Each time an individual visits a website on his or her device, the website installs numerous cookies into the device’s memory. With as many as a dozen cookies installed at one time, each cookie is instructed to record different information about the individual’s interaction with the website. Once the individual leaves the website—or sometimes when the individual returns to that website later—the cookie sends all of the information it records back to the website. In most cases, websites redirect this information directly to third-party service providers, such as Google Analytics. Cookie-based analytics initiatives compile and analyze this information to assist clients in understanding their web traffic’s behavior on their own sites better, enabling them to conduct more detailed, accurate, and efficient advertising and marketing. Cookies, thus, play a primary role in placing targeted advertisements toward specific individuals and their devices, as well as enabling corporate analytics divisions to build consumer behavioral profiles.

Cookies enable this specific advertising, marketing, and behavioral research due to their collective ability to record highly specific, nuanced details about an individual’s browsing sessions. Although websites and the companies they outsource utilize customized cookies tailored to meet specific needs, there are numerous categories of cookies that are widely used across the Internet, including preferences, security, processes, advertising, session, and customized analytics cookies. Preferences cookies allow websites to remember information that alters how a website looks or behaves, such as an individual’s adjustments to preferred language, region, font, color, and other customizable information, for example, about weather and traffic conditions. Security cookies are used to authenticate users to, on the one hand, prevent fraudulent use of login credentials but, on the other, to remember the identity of an individual and his or her specific device. Processes cookies are essential to website functionality, making navigation and secure-area access possible. Advertising cookies is a complex category of specialized cookies. These cookies are the most important for advertising, marketing, and research. They essentially record a wide variety of information, for example, about all of the websites an individual visits across the Internet, search engine queries and results, and which advertisements and videos are watched. Session cookies similarly record information about what an individual clicks or taps on a website, including any other information about how the user specifically interacts with the website. Analytics cookies serve different functions depending on the website or analytics company that deploys them. In general, these highly customizable cookies can be instructed to govern other cookies. For example, they can command the expiry or renewal dates or times for all other cookies, or instruct which details should be prioritized.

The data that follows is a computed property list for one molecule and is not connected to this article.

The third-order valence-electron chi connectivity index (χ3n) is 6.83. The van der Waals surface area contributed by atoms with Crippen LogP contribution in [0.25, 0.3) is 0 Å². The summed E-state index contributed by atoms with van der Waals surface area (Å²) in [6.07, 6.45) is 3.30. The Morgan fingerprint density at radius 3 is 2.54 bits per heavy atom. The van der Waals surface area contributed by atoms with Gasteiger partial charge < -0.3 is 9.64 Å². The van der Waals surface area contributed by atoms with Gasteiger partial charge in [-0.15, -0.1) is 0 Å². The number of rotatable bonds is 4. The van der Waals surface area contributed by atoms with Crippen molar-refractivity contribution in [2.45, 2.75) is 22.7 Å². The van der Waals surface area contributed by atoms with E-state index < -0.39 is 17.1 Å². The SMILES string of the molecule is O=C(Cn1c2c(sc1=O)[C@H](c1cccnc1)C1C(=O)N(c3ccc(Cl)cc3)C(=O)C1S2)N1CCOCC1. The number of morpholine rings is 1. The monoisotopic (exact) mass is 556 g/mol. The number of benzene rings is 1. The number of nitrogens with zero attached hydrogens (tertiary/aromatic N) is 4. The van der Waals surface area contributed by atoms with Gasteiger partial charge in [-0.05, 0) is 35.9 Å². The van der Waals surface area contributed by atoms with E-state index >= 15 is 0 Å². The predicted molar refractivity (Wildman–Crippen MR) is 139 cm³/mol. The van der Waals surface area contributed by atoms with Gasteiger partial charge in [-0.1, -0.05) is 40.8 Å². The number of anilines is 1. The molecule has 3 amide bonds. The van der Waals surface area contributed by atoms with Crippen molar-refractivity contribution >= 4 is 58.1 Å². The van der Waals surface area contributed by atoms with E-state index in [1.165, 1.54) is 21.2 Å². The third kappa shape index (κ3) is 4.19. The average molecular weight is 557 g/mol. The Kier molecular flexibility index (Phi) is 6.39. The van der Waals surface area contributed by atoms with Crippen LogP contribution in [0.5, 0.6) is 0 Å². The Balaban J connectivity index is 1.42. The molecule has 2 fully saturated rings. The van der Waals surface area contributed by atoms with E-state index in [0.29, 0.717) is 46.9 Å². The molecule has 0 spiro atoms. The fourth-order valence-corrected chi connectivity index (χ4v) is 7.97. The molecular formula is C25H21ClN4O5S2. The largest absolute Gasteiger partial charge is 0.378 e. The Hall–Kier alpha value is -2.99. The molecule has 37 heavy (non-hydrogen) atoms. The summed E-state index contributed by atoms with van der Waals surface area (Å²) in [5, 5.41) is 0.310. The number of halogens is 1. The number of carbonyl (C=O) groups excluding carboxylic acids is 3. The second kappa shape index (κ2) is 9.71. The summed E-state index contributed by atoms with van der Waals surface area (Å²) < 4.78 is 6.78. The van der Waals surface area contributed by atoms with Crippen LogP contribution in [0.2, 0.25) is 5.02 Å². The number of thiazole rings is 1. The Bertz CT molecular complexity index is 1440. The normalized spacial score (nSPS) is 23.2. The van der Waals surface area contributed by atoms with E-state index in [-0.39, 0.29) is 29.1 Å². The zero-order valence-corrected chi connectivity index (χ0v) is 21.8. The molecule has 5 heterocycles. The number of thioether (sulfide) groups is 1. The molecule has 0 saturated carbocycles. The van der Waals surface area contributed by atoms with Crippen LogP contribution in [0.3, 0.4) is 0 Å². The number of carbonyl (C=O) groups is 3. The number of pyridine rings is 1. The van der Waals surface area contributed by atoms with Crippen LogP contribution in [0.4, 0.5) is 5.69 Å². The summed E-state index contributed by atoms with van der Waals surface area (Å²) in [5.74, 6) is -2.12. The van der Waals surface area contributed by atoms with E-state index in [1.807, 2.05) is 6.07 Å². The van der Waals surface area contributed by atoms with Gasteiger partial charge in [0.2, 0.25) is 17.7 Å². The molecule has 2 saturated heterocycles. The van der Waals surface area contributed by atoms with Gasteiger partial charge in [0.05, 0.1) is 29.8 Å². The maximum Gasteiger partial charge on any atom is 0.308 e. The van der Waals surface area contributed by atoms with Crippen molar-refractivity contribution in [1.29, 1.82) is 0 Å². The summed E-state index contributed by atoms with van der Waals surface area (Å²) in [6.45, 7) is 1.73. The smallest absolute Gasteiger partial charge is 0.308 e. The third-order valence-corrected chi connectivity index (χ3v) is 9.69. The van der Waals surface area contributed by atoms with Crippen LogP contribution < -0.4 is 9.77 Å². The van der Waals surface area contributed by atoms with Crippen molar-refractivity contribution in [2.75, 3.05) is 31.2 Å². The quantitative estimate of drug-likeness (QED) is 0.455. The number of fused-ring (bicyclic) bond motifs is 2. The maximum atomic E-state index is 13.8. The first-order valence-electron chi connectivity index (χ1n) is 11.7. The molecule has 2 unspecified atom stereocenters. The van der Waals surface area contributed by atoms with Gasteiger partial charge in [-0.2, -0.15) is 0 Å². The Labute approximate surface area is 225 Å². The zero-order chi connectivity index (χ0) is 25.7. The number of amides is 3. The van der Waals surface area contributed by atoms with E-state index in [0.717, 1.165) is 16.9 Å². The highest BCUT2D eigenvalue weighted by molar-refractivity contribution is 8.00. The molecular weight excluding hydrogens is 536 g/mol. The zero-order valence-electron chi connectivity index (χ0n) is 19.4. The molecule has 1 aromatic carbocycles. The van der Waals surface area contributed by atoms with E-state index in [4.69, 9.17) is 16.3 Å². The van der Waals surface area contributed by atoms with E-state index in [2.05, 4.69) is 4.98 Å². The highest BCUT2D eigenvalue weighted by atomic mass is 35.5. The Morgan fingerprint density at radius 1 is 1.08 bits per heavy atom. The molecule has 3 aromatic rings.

Because of the detailed nature of cookie recording, information exchange, and ubiquitous behavioral analysis practices, companies aim to ensure that the information they are collecting directly reflects specific individuals and devices. Accordingly, many cookies contain specific identification information to allow analytics companies to cross-identify the information they receive. For example, most preferences cookies are instructed to assign a random but unique device identification number to the device. Cookies do not store information pertaining to an individual’s identity, in an attempt to protect Internet users’ privacy. For example, unique identification numbers are indeed deployed for identifying specific devices but are utilized as a means of supplanting personal identity information; analytics companies and websites cannot determine specifically who their visitors are—visitors are identifiable only by number. Some websites utilize JavaScript code snippets to execute the initial installation of cookies onto a device. In some cases, such as with Google Analytics, this snippet records Internet Protocol (IP) addresses and other regional data. However, many of the numbers in these IP addresses are scrambled to protect the individual’s privacy.

Thomas N. Cooke

See also Big Data ; Data Mining and Profiling in Social Network Analysis ; National Security Agency ; Surveillance Culture .

Further Readings

Dwyer, C. Behavioral Targeting: A Case Study of Consumer Tracking on . Paper presented at the Fifteenth Annual Americas Conference, San Francisco, CA, April 6– 9, 2009.

Hand D. J., et al. “Data Mining for Fun and Profit.” Statistical Science, v.15/2 (2000).

Peng, Weihong and Jennifer Cisna. “HTTP Cookies: A Promising Technology.” Online Information Review, v.24/2 (2000).